Architecturally significant “Acucare” Building at 3900 Adeline Demolished
It was the end of an era last week in Emeryville’s Triangle & Oakland’s Longfellow neighborhoods as the brick warehouse at 3900 Adeline met its demise to a demolition unit to make room for another all-rental apartment project. It was also the end of an era for one of Emeryville’s worst kept secrets as the”Acucare Oriental Spa” that was the subject of a well-publicized federal raid also met its demise. This 2005 SF Gate article details the notorious sting-operation involving 400 federal and local law officers as part of “Operation Gilded Cage” and the arrest of a 37-year-old Pleasant Hill man for his alleged involvement in a Korean Sex trafficking ring (we are “the rottenest city on the Pacific Coast” after all!). Acucare subsequently reopened but it wasn’t clear if they cleaned up their act … or a blind eye was turned to their alleged involvement in “the world’s oldest profession”.
Photo Courtesy: The Emeryville Tattler
Originally built as the Standard Beverages bottling plant in 1937 according to the Oakland Tribune Newspaper Archive below which describes it at as “one of the finest plants in the United States” turning out 156 bottles per minute of carbonated soft drinks. “Large plate glass windows and abundant flood-lighting make it easy for passers-by to watch the machinery in operation and inspect every detail of preparing the Nehi, Par-T-Pack, Rums Dry and Royal Crown beverages which this firm bottles and distributes in San Francisco and Alameda Counties”. Standard’s President John R. Souza whom founded the company 7 years prior was a Mason and had “connections to a major oil company”. The building was not eligible for the National Register of Historic Places as “there are more significant examples of its [architectural] type/style” and only received a C3 rating by an Oakland Cultural Heritage Survey.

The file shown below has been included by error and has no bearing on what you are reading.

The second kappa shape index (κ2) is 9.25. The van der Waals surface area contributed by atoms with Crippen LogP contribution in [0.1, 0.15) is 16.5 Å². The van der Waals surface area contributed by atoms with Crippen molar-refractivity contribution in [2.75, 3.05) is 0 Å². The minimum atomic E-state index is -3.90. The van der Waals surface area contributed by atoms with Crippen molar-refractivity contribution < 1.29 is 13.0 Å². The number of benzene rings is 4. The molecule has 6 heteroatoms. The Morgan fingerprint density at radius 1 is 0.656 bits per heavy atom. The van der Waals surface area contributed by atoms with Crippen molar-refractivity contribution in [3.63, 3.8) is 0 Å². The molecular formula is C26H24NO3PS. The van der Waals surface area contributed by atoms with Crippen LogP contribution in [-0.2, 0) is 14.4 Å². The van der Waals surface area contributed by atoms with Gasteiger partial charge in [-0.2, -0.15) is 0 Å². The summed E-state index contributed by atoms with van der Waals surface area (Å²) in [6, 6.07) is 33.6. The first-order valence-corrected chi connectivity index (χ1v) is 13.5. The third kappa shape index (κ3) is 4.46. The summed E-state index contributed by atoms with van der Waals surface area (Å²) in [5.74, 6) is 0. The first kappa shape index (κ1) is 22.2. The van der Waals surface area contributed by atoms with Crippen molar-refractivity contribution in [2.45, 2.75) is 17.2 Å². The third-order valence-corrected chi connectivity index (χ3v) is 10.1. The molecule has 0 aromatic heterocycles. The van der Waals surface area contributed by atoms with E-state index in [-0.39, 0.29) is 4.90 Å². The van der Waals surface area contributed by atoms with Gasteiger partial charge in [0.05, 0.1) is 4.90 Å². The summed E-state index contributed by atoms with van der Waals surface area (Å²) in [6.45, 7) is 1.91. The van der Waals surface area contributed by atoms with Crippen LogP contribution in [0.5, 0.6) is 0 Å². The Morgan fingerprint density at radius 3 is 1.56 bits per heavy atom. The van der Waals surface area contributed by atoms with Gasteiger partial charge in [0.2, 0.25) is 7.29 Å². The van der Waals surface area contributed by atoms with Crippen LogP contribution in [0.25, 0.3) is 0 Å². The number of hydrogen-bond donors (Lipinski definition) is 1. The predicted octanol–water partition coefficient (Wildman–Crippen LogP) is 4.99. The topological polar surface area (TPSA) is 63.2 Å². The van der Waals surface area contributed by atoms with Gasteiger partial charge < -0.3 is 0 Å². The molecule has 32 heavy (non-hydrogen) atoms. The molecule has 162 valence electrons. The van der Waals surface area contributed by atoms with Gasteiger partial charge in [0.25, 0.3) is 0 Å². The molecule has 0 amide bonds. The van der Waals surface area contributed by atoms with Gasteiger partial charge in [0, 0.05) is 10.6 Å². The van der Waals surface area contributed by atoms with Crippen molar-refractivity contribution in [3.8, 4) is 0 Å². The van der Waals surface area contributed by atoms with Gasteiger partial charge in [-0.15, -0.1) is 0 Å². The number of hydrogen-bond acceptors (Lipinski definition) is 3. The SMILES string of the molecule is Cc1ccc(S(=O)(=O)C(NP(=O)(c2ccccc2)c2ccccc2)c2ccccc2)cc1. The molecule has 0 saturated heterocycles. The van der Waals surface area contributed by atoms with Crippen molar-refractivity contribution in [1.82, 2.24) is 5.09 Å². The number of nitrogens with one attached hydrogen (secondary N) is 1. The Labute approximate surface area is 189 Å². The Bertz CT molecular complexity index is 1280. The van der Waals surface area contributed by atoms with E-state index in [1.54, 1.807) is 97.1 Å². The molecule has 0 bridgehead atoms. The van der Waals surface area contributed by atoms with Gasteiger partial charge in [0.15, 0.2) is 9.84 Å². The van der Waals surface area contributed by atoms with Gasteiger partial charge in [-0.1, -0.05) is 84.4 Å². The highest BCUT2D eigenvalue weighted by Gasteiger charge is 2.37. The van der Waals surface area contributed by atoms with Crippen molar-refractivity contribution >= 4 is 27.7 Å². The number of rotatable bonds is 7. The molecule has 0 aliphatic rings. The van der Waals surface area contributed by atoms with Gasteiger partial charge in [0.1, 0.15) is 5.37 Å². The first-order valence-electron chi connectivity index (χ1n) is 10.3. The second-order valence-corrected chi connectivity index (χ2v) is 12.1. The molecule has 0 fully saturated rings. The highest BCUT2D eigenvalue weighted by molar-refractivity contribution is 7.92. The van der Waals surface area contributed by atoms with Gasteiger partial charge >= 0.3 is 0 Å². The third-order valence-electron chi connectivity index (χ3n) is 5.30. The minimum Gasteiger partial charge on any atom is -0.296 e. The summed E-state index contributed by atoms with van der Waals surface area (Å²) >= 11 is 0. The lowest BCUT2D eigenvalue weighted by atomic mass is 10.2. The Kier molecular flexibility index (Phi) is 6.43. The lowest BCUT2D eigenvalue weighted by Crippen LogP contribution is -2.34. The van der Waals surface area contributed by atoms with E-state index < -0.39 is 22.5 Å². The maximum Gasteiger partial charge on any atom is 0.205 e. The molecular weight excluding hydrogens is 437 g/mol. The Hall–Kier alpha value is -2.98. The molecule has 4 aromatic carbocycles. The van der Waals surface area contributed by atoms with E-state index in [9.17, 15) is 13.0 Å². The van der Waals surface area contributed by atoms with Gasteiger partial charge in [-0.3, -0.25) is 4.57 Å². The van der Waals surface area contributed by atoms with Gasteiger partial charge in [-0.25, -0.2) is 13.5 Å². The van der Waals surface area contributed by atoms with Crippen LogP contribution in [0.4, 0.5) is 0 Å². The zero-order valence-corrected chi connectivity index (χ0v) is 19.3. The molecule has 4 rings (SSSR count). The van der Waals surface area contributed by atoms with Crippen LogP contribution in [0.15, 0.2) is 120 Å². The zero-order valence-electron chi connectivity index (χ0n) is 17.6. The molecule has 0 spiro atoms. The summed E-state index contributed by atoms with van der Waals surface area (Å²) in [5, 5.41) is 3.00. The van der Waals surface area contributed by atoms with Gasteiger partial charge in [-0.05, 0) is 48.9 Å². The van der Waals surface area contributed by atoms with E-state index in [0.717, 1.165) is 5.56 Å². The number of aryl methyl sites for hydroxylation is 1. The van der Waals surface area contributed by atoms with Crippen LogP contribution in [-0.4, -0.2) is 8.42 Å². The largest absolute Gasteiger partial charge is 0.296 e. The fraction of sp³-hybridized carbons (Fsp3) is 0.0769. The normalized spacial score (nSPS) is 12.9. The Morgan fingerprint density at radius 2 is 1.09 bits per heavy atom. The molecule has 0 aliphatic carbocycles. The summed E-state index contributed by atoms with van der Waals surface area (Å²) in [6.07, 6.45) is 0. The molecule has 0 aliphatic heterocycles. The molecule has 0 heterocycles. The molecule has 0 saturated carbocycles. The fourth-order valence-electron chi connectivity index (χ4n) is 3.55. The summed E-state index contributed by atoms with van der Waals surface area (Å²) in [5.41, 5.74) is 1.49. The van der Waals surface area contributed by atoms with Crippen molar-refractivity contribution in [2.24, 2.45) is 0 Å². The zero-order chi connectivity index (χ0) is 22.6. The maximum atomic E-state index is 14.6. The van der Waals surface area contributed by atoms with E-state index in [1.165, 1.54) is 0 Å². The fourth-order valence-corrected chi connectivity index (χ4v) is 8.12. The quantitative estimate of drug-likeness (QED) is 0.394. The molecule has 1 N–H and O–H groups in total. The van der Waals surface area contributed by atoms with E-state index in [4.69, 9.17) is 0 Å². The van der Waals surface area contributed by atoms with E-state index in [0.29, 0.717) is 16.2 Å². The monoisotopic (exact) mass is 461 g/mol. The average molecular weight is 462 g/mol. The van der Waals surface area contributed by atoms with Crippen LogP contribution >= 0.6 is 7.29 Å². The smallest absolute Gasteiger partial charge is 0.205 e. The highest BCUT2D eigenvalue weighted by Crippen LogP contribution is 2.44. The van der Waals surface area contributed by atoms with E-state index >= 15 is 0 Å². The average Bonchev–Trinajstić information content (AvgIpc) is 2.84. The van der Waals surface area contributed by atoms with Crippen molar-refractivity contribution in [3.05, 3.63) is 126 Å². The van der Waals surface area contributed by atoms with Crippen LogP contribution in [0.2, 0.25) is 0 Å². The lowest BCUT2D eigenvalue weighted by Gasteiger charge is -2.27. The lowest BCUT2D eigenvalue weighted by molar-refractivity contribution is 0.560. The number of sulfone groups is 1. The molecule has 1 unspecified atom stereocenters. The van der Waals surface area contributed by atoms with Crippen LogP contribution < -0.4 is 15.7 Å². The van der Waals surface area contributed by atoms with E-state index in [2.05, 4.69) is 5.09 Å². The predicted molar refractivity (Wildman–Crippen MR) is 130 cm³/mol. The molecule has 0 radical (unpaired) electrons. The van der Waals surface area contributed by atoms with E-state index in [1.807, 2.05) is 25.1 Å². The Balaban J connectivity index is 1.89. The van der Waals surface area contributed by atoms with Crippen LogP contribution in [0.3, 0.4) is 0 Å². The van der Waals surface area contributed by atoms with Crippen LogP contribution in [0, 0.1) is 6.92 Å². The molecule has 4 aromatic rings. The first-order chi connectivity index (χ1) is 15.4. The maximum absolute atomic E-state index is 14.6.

The incoming mixed-use development that straddles the E’ville/Oakland border is being developed by Oakland-based Madison Park Financial Corporation which was founded by John Protopappas. The industrial masonry factory building with unique decorative pressed brick was deemed not salvageable by the developer despite being a company that “specializes in historic preservation & adaptive reuse”. Protopappas can be seen arguing in this city council video that without the concessions, he would not be able to procure financing to complete the project.
Preservation of even the corner portion of the architecturally significant site was deemed “financially unfeasible” by their studies and demolition of the site was considered “suitable”. Madison’s previous experience in the area consists of the Bakery Lofts and West Oakland’s Lampwork Lofts (in fact a nationally designated historic landmark interestingly enough). The new complex will consist of four smaller three-story buildings over an underground parking garage with 101 residential and live/work units and 1,000 square feet of retail space. Some of the brick from the demolished historical building will be repurposed into the new building according to Planning & Building Director Charles Bryant.